Setup an EMR Cluster via AWS CLI

1 minute read



In this no frills post, you’ll learn how to setup a big data cluster on Amazon EMR using nothing but the AWS command line.


  1. You have an AWS account.
  2. You have setup a Key Pair.
  3. You have basic familiarity with the command line.
  4. You have installed AWS CLI for Linux, Mac or Windows.


Before we dive in let’s get a handle on what we need to cover. First, I’ll show you the main command I typically run to setup a cluster. Then we’ll break down the command to understand all the key pieces. Please note that text in CAPS is something you’ll need to update with your information. For example, you’ll have to provide your own key pair. So without further ado, let’s dive in.

The Command

aws emr create-cluster 
--release-label emr-5.14.0  
--instance-groups InstanceGroupType=MASTER,InstanceCount=1,InstanceType=m4.xlarge InstanceGroupType=CORE,InstanceCount=1,InstanceType=m4.xlarge 
--ec2-attributes SubnetIds=subnet-YOUR_SUBNET,KeyName=YOUR_KEY 
--applications Name=JupyterHub Name=Spark Name=Hadoop 
--log-uri s3://YOUR_BUCKET 
--steps Type=CUSTOM_JAR,Name=CustomJAR,ActionOnFailure=CONTINUE,Jar=s3://REGION.elasticmapreduce/libs/script-runner/script-runner.jar,Args=["s3://YOUR_BUCKET/"]

The Breakdown

That’s a long command so let’s break it down to see what’s happening:

  1. aws emr create-cluster - simply creates a cluster
  2. --release-label emr-5.14.0 - build a cluster with EMR version 5.14.0
  3. --instance-groups InstanceGroupType=MASTER,InstanceCount=1,InstanceType=m4.xlarge InstanceGroupType=CORE,InstanceCount=2,InstanceType=m4.xlarge - build 1 Master node of type m4.xlarge and 2 Core nodes also of type m4.xlarge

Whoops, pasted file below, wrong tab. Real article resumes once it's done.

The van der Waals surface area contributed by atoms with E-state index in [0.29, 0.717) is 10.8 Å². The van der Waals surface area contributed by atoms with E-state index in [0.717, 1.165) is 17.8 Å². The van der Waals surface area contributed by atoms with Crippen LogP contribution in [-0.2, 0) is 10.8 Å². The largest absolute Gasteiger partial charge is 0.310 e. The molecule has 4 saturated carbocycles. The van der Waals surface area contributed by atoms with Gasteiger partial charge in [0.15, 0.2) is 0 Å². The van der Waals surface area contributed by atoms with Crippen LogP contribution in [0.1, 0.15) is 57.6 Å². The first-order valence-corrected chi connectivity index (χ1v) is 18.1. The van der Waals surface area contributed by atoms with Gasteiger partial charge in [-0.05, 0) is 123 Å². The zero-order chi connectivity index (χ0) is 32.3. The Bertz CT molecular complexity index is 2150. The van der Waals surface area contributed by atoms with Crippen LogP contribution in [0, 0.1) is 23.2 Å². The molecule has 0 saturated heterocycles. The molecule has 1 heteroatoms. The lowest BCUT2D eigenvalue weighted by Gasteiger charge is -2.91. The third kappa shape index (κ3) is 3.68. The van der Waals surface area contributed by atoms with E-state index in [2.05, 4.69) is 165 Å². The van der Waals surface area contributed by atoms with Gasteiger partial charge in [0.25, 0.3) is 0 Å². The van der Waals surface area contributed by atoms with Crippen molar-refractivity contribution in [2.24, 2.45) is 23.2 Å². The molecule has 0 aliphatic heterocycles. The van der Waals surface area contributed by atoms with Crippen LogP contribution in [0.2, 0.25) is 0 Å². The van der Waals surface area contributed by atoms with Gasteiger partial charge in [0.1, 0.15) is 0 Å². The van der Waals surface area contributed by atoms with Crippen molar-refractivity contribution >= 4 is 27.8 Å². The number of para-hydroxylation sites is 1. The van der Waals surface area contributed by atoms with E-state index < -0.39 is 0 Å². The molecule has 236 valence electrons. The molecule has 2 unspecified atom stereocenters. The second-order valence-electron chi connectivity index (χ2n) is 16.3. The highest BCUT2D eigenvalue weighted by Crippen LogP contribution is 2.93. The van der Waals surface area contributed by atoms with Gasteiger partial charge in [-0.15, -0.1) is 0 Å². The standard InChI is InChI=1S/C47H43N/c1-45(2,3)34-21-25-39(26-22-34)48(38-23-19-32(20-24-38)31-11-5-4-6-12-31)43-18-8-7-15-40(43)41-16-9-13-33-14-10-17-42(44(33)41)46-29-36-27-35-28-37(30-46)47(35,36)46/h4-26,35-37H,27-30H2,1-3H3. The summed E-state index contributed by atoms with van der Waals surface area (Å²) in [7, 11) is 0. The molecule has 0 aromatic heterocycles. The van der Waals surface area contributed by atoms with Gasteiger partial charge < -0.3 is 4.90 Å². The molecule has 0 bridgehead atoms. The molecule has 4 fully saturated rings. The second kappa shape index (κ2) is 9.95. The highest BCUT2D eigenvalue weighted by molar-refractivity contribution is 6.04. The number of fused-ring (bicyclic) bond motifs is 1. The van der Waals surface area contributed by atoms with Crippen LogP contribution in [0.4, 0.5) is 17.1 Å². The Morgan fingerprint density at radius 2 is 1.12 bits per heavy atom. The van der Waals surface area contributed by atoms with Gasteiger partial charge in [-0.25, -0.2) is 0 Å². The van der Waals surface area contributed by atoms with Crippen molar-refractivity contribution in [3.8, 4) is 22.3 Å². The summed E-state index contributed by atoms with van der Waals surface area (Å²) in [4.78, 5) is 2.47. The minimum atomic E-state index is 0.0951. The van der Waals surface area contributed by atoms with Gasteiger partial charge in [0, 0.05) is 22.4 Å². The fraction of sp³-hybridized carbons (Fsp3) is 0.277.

4. --use-default-roles - use the default service role (EMR_DefaultRole) and instance profile (EMR_EC2_DefaultRole) for permissions to access other AWS services
  5. --ec2-attributes SubnetIds=subnet-YOUR_SUBNET,KeyName=YOUR_KEY - configures cluster and Amazon EC2 instance configurations (you should provide a specific subnet and key here)
  6. --applications Name=JupyterHub Name=Spark Name=Hadoop - install JupyterHub, Spark, and Hadoop on this cluster
  7. --name=“ThisIsMyCluster” - name the cluster ThisIsMyCluster
  8. --log-uri s3://YOUR_BUCKET - specify the S3 bucket where you want to store log files
  9. --steps Type=CUSTOM_JAR,Name=CustomJAR,ActionOnFailure=CONTINUE,Jar=s3://REGION.elasticmapreduce/libs/script-runner/script-runner.jar,Args=["s3://YOUR_BUCKET/"] - allows you to make additional configurations, like adding users to JupyterHub, when building the cluster (this is completely optional)

Wrap Up

There you have it, an easy way to spin up a cluster. A few simple configuration tweaks to the command above and you’ll be off and crunching data on a cluster in no time!